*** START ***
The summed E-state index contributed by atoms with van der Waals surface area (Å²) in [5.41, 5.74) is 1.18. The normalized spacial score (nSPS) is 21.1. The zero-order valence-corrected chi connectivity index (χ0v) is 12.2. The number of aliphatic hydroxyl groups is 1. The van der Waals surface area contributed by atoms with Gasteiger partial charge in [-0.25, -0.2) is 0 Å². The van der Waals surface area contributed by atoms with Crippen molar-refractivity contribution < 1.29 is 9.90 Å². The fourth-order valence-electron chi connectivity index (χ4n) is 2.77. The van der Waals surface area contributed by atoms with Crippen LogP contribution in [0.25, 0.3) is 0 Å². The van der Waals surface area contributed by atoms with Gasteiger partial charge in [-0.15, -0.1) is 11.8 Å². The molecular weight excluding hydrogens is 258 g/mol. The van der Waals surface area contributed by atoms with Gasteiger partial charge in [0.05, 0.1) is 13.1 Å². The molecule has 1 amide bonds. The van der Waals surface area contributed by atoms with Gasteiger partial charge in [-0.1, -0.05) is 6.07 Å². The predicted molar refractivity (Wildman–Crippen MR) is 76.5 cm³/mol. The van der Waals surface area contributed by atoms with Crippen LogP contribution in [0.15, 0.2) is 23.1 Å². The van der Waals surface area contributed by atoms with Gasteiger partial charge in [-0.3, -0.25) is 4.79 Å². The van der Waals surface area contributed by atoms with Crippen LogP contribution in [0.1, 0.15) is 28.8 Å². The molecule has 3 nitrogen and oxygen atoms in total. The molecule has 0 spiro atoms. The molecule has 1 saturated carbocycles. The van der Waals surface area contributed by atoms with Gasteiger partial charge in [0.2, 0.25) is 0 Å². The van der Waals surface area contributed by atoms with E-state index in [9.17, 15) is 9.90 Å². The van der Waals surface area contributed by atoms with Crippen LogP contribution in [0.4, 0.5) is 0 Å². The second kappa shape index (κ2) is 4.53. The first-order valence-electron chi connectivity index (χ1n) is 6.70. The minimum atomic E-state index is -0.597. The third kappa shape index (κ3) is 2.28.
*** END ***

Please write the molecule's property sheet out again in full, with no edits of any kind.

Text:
The summed E-state index contributed by atoms with van der Waals surface area (Å²) in [5.41, 5.74) is 1.18. The normalized spacial score (nSPS) is 21.1. The zero-order valence-corrected chi connectivity index (χ0v) is 12.2. The number of aliphatic hydroxyl groups is 1. The van der Waals surface area contributed by atoms with Gasteiger partial charge in [-0.25, -0.2) is 0 Å². The van der Waals surface area contributed by atoms with Crippen molar-refractivity contribution < 1.29 is 9.90 Å². The fourth-order valence-electron chi connectivity index (χ4n) is 2.77. The van der Waals surface area contributed by atoms with Crippen LogP contribution in [0.25, 0.3) is 0 Å². The van der Waals surface area contributed by atoms with Gasteiger partial charge in [-0.15, -0.1) is 11.8 Å². The molecular weight excluding hydrogens is 258 g/mol. The van der Waals surface area contributed by atoms with Gasteiger partial charge in [0.05, 0.1) is 13.1 Å². The molecule has 1 amide bonds. The van der Waals surface area contributed by atoms with Gasteiger partial charge in [-0.1, -0.05) is 6.07 Å². The predicted molar refractivity (Wildman–Crippen MR) is 76.5 cm³/mol. The van der Waals surface area contributed by atoms with Crippen LogP contribution in [0.15, 0.2) is 23.1 Å². The van der Waals surface area contributed by atoms with Gasteiger partial charge in [-0.3, -0.25) is 4.79 Å². The van der Waals surface area contributed by atoms with Crippen LogP contribution in [0.1, 0.15) is 28.8 Å². The molecule has 3 nitrogen and oxygen atoms in total. The molecule has 0 spiro atoms. The molecule has 1 saturated carbocycles. The van der Waals surface area contributed by atoms with Gasteiger partial charge in [0.2, 0.25) is 0 Å². The van der Waals surface area contributed by atoms with E-state index in [9.17, 15) is 9.90 Å². The van der Waals surface area contributed by atoms with Crippen LogP contribution in [0.4, 0.5) is 0 Å². The second kappa shape index (κ2) is 4.53. The first-order valence-electron chi connectivity index (χ1n) is 6.70. The minimum atomic E-state index is -0.597. The third kappa shape index (κ3) is 2.28.